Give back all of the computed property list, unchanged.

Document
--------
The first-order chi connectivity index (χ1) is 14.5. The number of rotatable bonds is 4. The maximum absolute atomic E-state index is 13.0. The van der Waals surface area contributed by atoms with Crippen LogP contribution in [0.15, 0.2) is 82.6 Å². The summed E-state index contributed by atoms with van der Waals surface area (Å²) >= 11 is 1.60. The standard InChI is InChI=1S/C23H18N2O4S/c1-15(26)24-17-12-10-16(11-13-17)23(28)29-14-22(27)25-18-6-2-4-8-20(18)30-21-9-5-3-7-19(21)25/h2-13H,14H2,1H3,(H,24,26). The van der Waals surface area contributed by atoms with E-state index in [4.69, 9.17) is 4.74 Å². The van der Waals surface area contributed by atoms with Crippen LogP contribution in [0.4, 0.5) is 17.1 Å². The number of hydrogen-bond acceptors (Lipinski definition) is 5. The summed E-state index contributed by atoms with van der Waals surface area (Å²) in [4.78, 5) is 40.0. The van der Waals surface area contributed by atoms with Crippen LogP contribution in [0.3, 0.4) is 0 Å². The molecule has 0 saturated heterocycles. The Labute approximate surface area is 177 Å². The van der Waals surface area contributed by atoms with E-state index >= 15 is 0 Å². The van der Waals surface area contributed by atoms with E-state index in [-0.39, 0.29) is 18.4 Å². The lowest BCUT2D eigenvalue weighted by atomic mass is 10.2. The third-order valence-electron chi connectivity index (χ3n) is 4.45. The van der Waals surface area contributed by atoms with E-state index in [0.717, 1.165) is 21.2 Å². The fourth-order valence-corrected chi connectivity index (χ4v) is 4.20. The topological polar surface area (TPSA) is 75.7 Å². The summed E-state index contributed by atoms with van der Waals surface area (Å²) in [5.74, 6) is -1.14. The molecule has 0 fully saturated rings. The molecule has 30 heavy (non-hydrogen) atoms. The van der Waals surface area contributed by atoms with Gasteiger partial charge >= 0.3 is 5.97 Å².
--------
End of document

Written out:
The first-order chi connectivity index (χ1) is 14.5. The number of rotatable bonds is 4. The maximum absolute atomic E-state index is 13.0. The van der Waals surface area contributed by atoms with Crippen LogP contribution in [0.15, 0.2) is 82.6 Å². The summed E-state index contributed by atoms with van der Waals surface area (Å²) >= 11 is 1.60. The standard InChI is InChI=1S/C23H18N2O4S/c1-15(26)24-17-12-10-16(11-13-17)23(28)29-14-22(27)25-18-6-2-4-8-20(18)30-21-9-5-3-7-19(21)25/h2-13H,14H2,1H3,(H,24,26). The van der Waals surface area contributed by atoms with E-state index in [4.69, 9.17) is 4.74 Å². The van der Waals surface area contributed by atoms with Crippen LogP contribution in [0.4, 0.5) is 17.1 Å². The number of hydrogen-bond acceptors (Lipinski definition) is 5. The summed E-state index contributed by atoms with van der Waals surface area (Å²) in [4.78, 5) is 40.0. The van der Waals surface area contributed by atoms with Crippen LogP contribution in [0.3, 0.4) is 0 Å². The molecule has 0 saturated heterocycles. The Labute approximate surface area is 177 Å². The van der Waals surface area contributed by atoms with E-state index >= 15 is 0 Å². The van der Waals surface area contributed by atoms with E-state index in [-0.39, 0.29) is 18.4 Å². The lowest BCUT2D eigenvalue weighted by atomic mass is 10.2. The third-order valence-electron chi connectivity index (χ3n) is 4.45. The van der Waals surface area contributed by atoms with E-state index in [0.717, 1.165) is 21.2 Å². The fourth-order valence-corrected chi connectivity index (χ4v) is 4.20. The topological polar surface area (TPSA) is 75.7 Å². The summed E-state index contributed by atoms with van der Waals surface area (Å²) in [5.74, 6) is -1.14. The molecule has 0 fully saturated rings. The molecule has 30 heavy (non-hydrogen) atoms. The van der Waals surface area contributed by atoms with Gasteiger partial charge >= 0.3 is 5.97 Å².